Adventures in Chicago: Old Town, Rush Street and the Gold Coast

I have a new hobby: exploring.

I’m no Marquette or Joliet, but I decided that exploring the streets of Chicago is interesting and exciting to me.

I’ve been on a few recent “adventures,” as I call them. If you live around Chicago — God’s gift to the planet — consider yourself lucky. Read on and then start exploring on your own. This is my first recent adventure, from last weekend. Stay tuned to read about the others.

Adventure #1: Old Town, Rush Street and the Gold Coast neighborhoods

For my first official planned exploration, I decided to do the Chicago History Museum and the surrounding areas. The day went something like this.

Part 1: Chicago History Museum

Chicago History Museum

Where: 1601 N. Clark St. – near the Red Line Clark/Division ‘L’ stop or the Brown Line Sedgwick ‘L’ stop
Cost: $14; $12 for students
More information: www.chicagohistory.org

Through dioramas, artifacts and interactive exhibits, the Chicago History Museum has turned me (along with the other museumgoers) into an unofficial Chicago expert. I found the exhibits interesting and easy to follow. The permanent exhibit focuses on chronicling Chicago’s history: Did you know the city’s name comes from the word for “wild onion”? Or that streets like Lincoln Avenue and Clark Street don’t fit into the grid system because they were Indian trails? Or that the Great Chicago Fire was so fierce because most Chicago houses were made of wood and there was a lot of hay and dry leaves around the city? The museum also includes temporary exhibits — currently one on Abraham Lincoln and one on historic Chicago fashion.

Life-sized hot dog in the Chicago History Museum's section for children

The museum also has a special section for kids, focusing on the senses relating to Chicago: smelling a Chicago-style hot dog, hearing the sounds of the stock yards, etc. (you can even feel what it’s like to BE a hot dog!).

Part 2: Fudge and exploring Old Town

Where: The Fudge Pot, 1532 N. Wells St.
Cost: $2-5
More information: www.oldtownchicago.org/members/the-fudge-pot/

After a long day learning about hot dogs without ketchup, deep-dish pizza and wild onions, I was ready for a sweet snack. I walked just a few blocks from the museum to The Fudge Pot, a small chocolate store located in the middle of the Old Town neighborhood. I could have been satisfied with the strong, delicious chocolate smell alone, but I bought a small slice of milk chocolate fudge anyway for about $3 — worth every penny. The store also sells sweets like taffy apples, chocolate-dipped strawberries and chocolate in the shape of sunglasses, jewelry and fancy sports cars.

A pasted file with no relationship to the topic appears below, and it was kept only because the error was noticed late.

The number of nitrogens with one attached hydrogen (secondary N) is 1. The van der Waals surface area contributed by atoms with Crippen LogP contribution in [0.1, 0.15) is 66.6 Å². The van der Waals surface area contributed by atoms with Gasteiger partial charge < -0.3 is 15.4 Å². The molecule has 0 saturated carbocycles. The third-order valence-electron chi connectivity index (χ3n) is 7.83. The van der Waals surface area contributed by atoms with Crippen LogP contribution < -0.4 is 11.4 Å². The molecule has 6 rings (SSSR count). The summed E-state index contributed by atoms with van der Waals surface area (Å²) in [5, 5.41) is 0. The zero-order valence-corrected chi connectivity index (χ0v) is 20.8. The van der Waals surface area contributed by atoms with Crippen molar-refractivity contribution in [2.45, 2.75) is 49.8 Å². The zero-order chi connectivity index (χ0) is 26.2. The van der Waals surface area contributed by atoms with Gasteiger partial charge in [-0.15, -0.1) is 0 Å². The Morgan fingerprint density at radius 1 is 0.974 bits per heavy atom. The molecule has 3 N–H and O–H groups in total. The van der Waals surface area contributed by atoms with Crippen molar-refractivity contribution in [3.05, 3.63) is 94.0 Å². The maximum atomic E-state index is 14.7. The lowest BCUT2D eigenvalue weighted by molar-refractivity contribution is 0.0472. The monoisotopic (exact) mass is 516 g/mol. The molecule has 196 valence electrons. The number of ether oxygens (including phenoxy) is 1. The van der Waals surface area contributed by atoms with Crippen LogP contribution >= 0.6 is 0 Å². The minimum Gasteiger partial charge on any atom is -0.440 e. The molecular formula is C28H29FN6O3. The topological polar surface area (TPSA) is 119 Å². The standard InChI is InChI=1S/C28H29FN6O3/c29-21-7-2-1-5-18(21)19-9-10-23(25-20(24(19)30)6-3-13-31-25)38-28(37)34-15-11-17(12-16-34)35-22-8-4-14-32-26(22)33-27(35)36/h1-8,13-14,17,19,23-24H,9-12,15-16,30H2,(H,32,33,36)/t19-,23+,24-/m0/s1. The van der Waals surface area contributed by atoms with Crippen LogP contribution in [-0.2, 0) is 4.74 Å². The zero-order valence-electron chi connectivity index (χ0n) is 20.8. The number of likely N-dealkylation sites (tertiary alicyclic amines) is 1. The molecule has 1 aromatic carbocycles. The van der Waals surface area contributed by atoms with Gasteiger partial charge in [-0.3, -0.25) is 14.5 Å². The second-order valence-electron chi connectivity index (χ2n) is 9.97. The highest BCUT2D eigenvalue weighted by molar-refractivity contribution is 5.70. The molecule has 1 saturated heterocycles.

Part 3: Second City

Where: 1616 N. Wells St.
Cost: About $18, using discounted tickets from www.hottix.org
More information: www.secondcity.com/?id=theatres/chicago

Using Hot Tix, a site for discounted Chicago theater tickets, I found that the matinee of “Best of Second City” wasn’t too expensive. And Second City, home to all those famous Saturday Night Live stars, never disappoints. The show was a great mix of sketch comedy and improv, including my favorite part — scenes improvised based on headlines from the day’s paper. I can’t wait to go back in a few weeks to see their mainstage show “America: All Better!”

Part 4: Rush Street

Where: Beginning at Rush and Division and heading south until Chicago Avenue
Cost: Free for window shopping; $50ish to have your portrait drawn by the artist in the park; hundreds of thousands of dollars to purchase a Lamborghini at the dealer in the area
More information: www.rushanddivision.com

I didn’t have much of a reason to pull out my wallet here, but window shopping and people watching were certainly enjoyable. The area is lined with fancy, upscale restaurants (including one that had the biggest slice of chocolate cake I’ve ever seen), bars and stores (like Barney’s and other expensive clothing giants).

At the corner of Rush and State is a little park, complete with chairs and tables, a fountain, portrait artist, a smoothie stand and lots of pets.

Part 5: Michigan Avenue; dinner at Foodlife in Water Tower

Where: If you don’t know where the Magnificent Mile is, then I think you better go to the Chicago History Museum right away; but Foodlife is at 835 N. Michigan Ave.
Cost: Free for window shopping; around $10-15 for dinner at Foodlife
More information: www.themagnificentmile.com; www.foodlifechicago.com

I’m almost embarrassed to include this in my “adventure” since it’s so clichĂ© — but it’s still pretty magnificent. The shopping along Michigan Avenue appeals to all interests: Fashion lovers can hit up Banana Republic or Neiman Marcus, chocoholics can indulge at the Hershey Store or Ghirardelli and techies have the Apple store. The Water Tower, as I learned in the Chicago History Museum, was one of the only buildings to survive the Great Chicago Fire.

And next to that Water Tower is the famous Water Tower Place shopping mall. Inside the mall is Foodlife — what I think of as a dining hall for adults. Diners have their choice of pasta, pizza, salad, comfort food, stir fry, Chinese food, burgers, soups, sandwiches and desserts in this diverse restaurant. That evening I had grilled cheese and a made-to-order salad.

Part 6: Deep breath

Quite a day, but pretty Chicagotastic. Stay tuned to hear about my adventures in Wicker Park and Bucktown in my next entry.

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